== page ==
If any Jazz UK readers are surprised by Gilles’ involvement in the project, then their view of him is somewhat one-dimensional.  Nathan Graves is full of praise for Gilles and as he suggests,  “It was having someone like Gilles with his media profile that made me think we’ve definitely got to do this.”  To Gilles, ‘It’s all Jazz.’   His personal journey into the music was through Funk bands like Light of the World and Incognito and from there via Herbie Hancock and Chick Corea to Coltrane and Miles and onto the European and British scenes.  “I’ve always had two areas to think about when I’m putting music together.  I think about it as a club DJ, so things like the Tubby Hayes’ Down in the Village or Ronnie Ross’ Cleopatra’s have been Classics in that arena for some time.  But then as a radio DJ I’m able to go a lot deeper and play things like Dusk Fire or those beautiful Mike Garrick melodies.  Those songs can sit in perfectly on the radio.  I can play Hip Hop next to Black Marigolds.”  As Gilles says, it’s all about creating a context for the music.

I asked Tony Higgins what they’d found as a result of his ‘detective work’.  “It was a case of deduction really.  I contacted the chief librarian in Hanover and lo’ and behold all five of the Rendell-Carr tapes were there.  Sadly we couldn’t find all of the (Denis Preston) Lansdowne recordings.  For instance we don’t know where the Joe Harriott ‘Hum Dono’ tapes are.”  I ask what else is missing and Tony tells me that both guitarist Amancio D’Silva’s albums – Integration and Reflection have yet to surface but to Tony’s relief both Neil Ardley’s New Jazz Orchestra records – Western Union and Déjeuner Sur L’herbe – and his album featuring Don Rendell and Ian Carr, Greek Variations have turned up.   

The problem arises that the different labels changed hands several times and tapes moved around over the years.  But Tony isn’t giving up.  “I’m hoping that someone somewhere has these tapes.  I intend to make a hit list of thirty to forty key albums of that time and pin them down in the hope they can be released.” 

When I spoke to him about Impressed, Ian Carr told me a story about the Rendell-Carr Quintet.  “That was a great group.  It was very, very poetic music and it brought a lot of people into Jazz.  I met this guy who wrote for Avant Magazine and he came and spoke to me at a concert.  He said, ‘I’ve always meant to tell you that a friend and I thought we should get into Jazz and we went to see the Rendell-Carr Quintet and the spotlight shone on you and you began to play your solo and that was the very moment I fell in love with Jazz.”   I know the story’s true – I was that soldier.

I asked Mike Garrick, who features on the CD with his own trio and on the two Rendell-Carr Quintet tracks about the lovely tune he wrote for Rendell, Dusk Fire.  That’s the one they’re playing in my memory at that concert all those years ago.  “Dusk Fire  does seem to be a special piece, in that Don took it to his soul.  He loved it and I think it brought out the finest qualities of Don as a Jazz musician.  So, every performance we did of Dusk Fire was special and I didn’t feel that to the same extent with any other piece, though Black Marigolds (also featured) took off as well.  But the emotional level that Don attained on that track was at its peak.  I had just to jot down the tune – it took me all of about ten minutes to write – which enabled us to bring this feeling out of the group and not just Don.  It was Don who wanted a big intense introduction to the piece.  He would want it absolutely boiling and then he’d come in on top of it.  Absolutely beautiful.”  I can’t add a thing to that.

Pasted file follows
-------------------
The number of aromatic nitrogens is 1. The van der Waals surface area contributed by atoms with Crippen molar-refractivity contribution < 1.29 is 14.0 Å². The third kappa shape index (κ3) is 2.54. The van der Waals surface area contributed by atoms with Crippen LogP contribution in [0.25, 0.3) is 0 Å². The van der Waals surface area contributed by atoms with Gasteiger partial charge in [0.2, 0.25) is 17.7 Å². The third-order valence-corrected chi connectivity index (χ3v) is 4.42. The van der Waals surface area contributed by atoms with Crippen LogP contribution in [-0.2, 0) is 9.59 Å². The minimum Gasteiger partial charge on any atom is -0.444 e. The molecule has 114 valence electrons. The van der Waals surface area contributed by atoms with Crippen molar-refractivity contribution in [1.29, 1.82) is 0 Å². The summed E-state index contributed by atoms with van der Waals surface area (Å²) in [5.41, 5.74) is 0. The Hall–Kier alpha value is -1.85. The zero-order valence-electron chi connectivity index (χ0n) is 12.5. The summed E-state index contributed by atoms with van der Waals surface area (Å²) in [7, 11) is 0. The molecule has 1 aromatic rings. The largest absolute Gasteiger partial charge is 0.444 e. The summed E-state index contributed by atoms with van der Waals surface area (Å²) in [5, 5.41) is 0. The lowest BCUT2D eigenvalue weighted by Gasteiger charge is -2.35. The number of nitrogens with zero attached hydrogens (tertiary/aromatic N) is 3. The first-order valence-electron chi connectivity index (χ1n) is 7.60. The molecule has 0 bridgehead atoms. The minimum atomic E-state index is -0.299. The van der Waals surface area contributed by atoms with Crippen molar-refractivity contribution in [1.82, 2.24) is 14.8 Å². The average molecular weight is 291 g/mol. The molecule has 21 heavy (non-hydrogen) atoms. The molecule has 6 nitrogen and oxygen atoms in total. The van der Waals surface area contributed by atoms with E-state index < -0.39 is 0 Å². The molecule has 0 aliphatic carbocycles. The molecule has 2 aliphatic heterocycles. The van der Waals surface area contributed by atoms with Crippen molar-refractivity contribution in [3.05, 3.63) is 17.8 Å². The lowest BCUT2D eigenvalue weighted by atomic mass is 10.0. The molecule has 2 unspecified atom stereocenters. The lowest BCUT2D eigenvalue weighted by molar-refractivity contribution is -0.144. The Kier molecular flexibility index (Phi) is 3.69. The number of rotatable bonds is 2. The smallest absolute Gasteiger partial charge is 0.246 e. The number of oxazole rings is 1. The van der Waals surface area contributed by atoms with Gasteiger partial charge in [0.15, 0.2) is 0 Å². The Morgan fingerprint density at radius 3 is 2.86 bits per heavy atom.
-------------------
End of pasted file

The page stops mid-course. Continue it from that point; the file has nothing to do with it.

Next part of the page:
Nathan Graves tells me that the advance response from critics and retail outlets has been positive enough to warrant a follow-up CD.  He also wants to reissue the original albums but this well depend on sales of Impressed.  “This isn’t by any means a done deal yet but I’d like to do that with Tony Higgins who’s put a proposal to me.  We’ll work towards this year on doing batches of the originals.”  There’s also talk of some reunion concerts from Gilles and Tony and from my conversation with Ian Carr, it certainly sounds like he’s up for it.  The exciting thing is that there seems to be an audience out there – and not just of ‘forty-fifty somethings’ either.

With original Rendell-Carr and Mike Garrick records selling for hundreds of pounds – often but not only in Japan – these are rare artefacts that fans are collecting like stamps or Art.  But what is it apart from scarcity – most went out on print runs of no more than 500 copies – that makes them special.  Everyone I talked to from Gilles and Tony to Nathan and to musicians like Ian Carr and Mike Garrick all agree this was a special time.   There’s a particular passion that comes across from Gilles, Tony and Nathan.  When I suggest that they represent a missing piece of history, Tony Higgins puts it like this, “Definitely.  Not only is it great music and playing, they are historical and social artefacts.  They represent a bridge between one school of music and another.  It’s about time these guys’ work was acknowledged.’  Nathan Graves talks of ‘the incredible amount of music locked up in the archives’ that shouldn’t be.  This could be the first time that Jazz fans in Britain, Europe and Japan might actually hold the key to open those vaults and let the light of history shine again.  Buy Impressed now.  Let’s get this stuff out people!

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The Don Rendell-Ian Carr Quintet